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Author:Agarwal, Sumit 

Working Paper
The role of securitization in mortgage renegotiation

We study the effects of securitization on renegotiation of distressed residential mortgages over the current financial crisis. Unlike prior studies, we employ unique data that directly observe lender renegotiation actions and cover more than 60% of the U.S. mortgage market. Exploiting within-servicer variation in these data, we find that bank-held loans are 26% to 36% more likely to be renegotiated than comparable securitized mortgages (4.2 to 5.7% in absolute terms). Also, modifications of bank-held loans are more efficient: conditional on a modification, bank-held loans have lower ...
Working Paper Series , Paper WP-2011-02

Journal Article
How do private firms use credit lines?

The authors find that firms that face higher upfront commitment fees, risk premium spreads or usage fees have smaller credit lines, while those with higher overdraft fees have larger ones. Firms with greater profit growth in the past have larger credit lines, while those with more internal funds or higher volatility in profit growth have smaller credit lines. The results for line utilization are quite similar.
Economic Perspectives , Volume 35 , Issue Q II , Pages 71-79

Journal Article
The asset-backed securities markets, the crisis and TALF

The authors explain the role of asset-backed securities markets in generating credit and liquidity and how this role was disrupted during the financial crisis. They discuss the implementation of the Term Asset-Backed Securities Loan Facility (TALF) and argue that this program helped reestablish the ABS markets and the credit supply. and the reversion to a stable fiscal regime.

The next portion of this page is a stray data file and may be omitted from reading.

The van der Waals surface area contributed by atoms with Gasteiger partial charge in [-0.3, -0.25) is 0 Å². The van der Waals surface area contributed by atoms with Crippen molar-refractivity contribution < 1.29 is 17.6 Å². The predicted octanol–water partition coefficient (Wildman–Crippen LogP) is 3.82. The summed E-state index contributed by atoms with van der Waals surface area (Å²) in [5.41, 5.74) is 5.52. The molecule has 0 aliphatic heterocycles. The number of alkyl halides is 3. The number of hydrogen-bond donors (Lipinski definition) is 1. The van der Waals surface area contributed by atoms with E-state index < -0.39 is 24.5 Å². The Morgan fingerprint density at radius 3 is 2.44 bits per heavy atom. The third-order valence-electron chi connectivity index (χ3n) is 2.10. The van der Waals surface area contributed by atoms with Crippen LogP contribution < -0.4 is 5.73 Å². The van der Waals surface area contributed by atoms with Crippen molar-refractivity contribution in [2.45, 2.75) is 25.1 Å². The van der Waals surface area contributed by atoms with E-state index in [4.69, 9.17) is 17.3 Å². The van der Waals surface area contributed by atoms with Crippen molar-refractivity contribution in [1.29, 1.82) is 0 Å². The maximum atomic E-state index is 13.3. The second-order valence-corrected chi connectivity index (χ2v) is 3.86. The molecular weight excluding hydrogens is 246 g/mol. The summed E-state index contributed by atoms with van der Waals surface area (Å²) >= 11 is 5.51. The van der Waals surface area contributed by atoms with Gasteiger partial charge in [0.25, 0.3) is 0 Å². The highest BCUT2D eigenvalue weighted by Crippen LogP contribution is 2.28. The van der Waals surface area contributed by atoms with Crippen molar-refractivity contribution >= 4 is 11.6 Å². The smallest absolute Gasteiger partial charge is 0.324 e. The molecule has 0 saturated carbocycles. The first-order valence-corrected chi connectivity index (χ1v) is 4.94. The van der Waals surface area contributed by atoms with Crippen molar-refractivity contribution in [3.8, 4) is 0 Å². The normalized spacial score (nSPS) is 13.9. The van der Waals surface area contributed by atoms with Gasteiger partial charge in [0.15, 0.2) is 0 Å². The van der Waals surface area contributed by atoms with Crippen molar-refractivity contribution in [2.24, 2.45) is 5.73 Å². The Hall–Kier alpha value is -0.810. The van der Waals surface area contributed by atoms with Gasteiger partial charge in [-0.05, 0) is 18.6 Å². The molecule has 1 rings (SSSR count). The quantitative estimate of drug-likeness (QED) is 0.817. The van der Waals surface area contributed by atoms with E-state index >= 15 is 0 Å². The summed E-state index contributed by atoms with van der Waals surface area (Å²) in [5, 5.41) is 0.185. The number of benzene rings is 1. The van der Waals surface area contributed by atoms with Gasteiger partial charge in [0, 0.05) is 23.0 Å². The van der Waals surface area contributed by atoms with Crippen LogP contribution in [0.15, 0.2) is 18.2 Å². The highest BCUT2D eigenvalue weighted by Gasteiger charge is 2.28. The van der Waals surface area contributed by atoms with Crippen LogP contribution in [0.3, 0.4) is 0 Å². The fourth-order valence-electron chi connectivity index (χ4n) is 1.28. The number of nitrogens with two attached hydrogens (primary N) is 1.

Economic Perspectives , Volume 34 , Issue Q IV , Pages 101-115

Working Paper
Does the Relative Income of Peers Cause Financial Distress? Evidence from Lottery Winners and Neighboring Bankruptcies

SUPERSEDED BY WP 18-22 We examine whether relative income differences among peers can generate financial distress. Using lottery winnings as plausibly exogenous variations in the relative income of peers, we find that the dollar magnitude of a lottery win of one neighbor increases subsequent borrowing and bankruptcies among other neighbors. We also examine which factors may mitigate lenders? bankruptcy risk in these neighborhoods. We show that bankruptcy filers can obtain secured but not unsecured debt, and lenders provide secured credit to low-risk but not high-risk debtors. In addition, we ...
Working Papers , Paper 18-16

Working Paper
The reaction of consumer spending and debt to tax rebates; evidence from consumer credit data

The authors use a new panel data set of credit card accounts to analyze how consumers responded to the 2001 federal income tax rebates. They estimate the monthly response of credit card payments, spending, and debt, exploiting the unique, randomized timing of the rebate disbursement. They find that, on average, consumers initially saved some of the rebate by increasing their credit card payments and thereby paying down debt. But soon afterward their spending increased, counter to the canonical permanent-income model. Spending rose most for consumers who were initially most likely to be ...